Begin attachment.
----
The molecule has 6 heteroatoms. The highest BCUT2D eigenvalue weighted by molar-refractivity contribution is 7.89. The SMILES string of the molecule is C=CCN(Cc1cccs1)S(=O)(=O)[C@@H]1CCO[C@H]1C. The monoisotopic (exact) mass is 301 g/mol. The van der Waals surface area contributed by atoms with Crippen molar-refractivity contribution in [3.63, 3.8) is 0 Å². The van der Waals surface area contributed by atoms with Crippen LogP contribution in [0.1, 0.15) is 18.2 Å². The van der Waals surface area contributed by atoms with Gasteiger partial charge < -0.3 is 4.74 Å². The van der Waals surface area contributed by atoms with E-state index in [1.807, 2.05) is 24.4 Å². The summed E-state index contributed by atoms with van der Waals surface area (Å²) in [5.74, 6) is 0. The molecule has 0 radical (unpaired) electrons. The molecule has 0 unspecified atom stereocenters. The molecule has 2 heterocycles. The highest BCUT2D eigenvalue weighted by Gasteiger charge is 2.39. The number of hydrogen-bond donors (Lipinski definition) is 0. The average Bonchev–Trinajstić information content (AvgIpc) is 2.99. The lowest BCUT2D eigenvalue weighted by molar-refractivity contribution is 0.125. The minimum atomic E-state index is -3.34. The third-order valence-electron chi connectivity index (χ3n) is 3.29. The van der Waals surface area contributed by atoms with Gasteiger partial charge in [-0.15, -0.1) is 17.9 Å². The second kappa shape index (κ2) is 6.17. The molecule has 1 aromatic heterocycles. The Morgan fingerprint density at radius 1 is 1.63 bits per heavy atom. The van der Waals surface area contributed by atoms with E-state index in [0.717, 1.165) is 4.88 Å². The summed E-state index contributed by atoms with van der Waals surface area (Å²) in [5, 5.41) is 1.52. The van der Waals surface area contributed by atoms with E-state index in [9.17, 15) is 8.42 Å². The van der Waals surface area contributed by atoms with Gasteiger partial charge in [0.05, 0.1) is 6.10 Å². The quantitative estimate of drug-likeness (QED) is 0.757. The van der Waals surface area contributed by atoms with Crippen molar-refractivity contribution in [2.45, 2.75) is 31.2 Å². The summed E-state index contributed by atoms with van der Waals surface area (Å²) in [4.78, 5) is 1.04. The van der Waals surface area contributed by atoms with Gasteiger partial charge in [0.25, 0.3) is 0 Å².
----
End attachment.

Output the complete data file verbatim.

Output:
The molecule has 6 heteroatoms. The highest BCUT2D eigenvalue weighted by molar-refractivity contribution is 7.89. The SMILES string of the molecule is C=CCN(Cc1cccs1)S(=O)(=O)[C@@H]1CCO[C@H]1C. The monoisotopic (exact) mass is 301 g/mol. The van der Waals surface area contributed by atoms with Crippen molar-refractivity contribution in [3.63, 3.8) is 0 Å². The van der Waals surface area contributed by atoms with Crippen LogP contribution in [0.1, 0.15) is 18.2 Å². The van der Waals surface area contributed by atoms with Gasteiger partial charge < -0.3 is 4.74 Å². The van der Waals surface area contributed by atoms with E-state index in [1.807, 2.05) is 24.4 Å². The summed E-state index contributed by atoms with van der Waals surface area (Å²) in [5.74, 6) is 0. The molecule has 0 radical (unpaired) electrons. The molecule has 0 unspecified atom stereocenters. The molecule has 2 heterocycles. The highest BCUT2D eigenvalue weighted by Gasteiger charge is 2.39. The number of hydrogen-bond donors (Lipinski definition) is 0. The average Bonchev–Trinajstić information content (AvgIpc) is 2.99. The lowest BCUT2D eigenvalue weighted by molar-refractivity contribution is 0.125. The minimum atomic E-state index is -3.34. The third-order valence-electron chi connectivity index (χ3n) is 3.29. The van der Waals surface area contributed by atoms with Gasteiger partial charge in [-0.15, -0.1) is 17.9 Å². The second kappa shape index (κ2) is 6.17. The molecule has 1 aromatic heterocycles. The Morgan fingerprint density at radius 1 is 1.63 bits per heavy atom. The van der Waals surface area contributed by atoms with E-state index in [0.717, 1.165) is 4.88 Å². The summed E-state index contributed by atoms with van der Waals surface area (Å²) in [5, 5.41) is 1.52. The van der Waals surface area contributed by atoms with E-state index in [9.17, 15) is 8.42 Å². The van der Waals surface area contributed by atoms with Gasteiger partial charge in [0.05, 0.1) is 6.10 Å². The quantitative estimate of drug-likeness (QED) is 0.757. The van der Waals surface area contributed by atoms with Crippen molar-refractivity contribution in [2.45, 2.75) is 31.2 Å². The summed E-state index contributed by atoms with van der Waals surface area (Å²) in [4.78, 5) is 1.04. The van der Waals surface area contributed by atoms with Gasteiger partial charge in [0.25, 0.3) is 0 Å².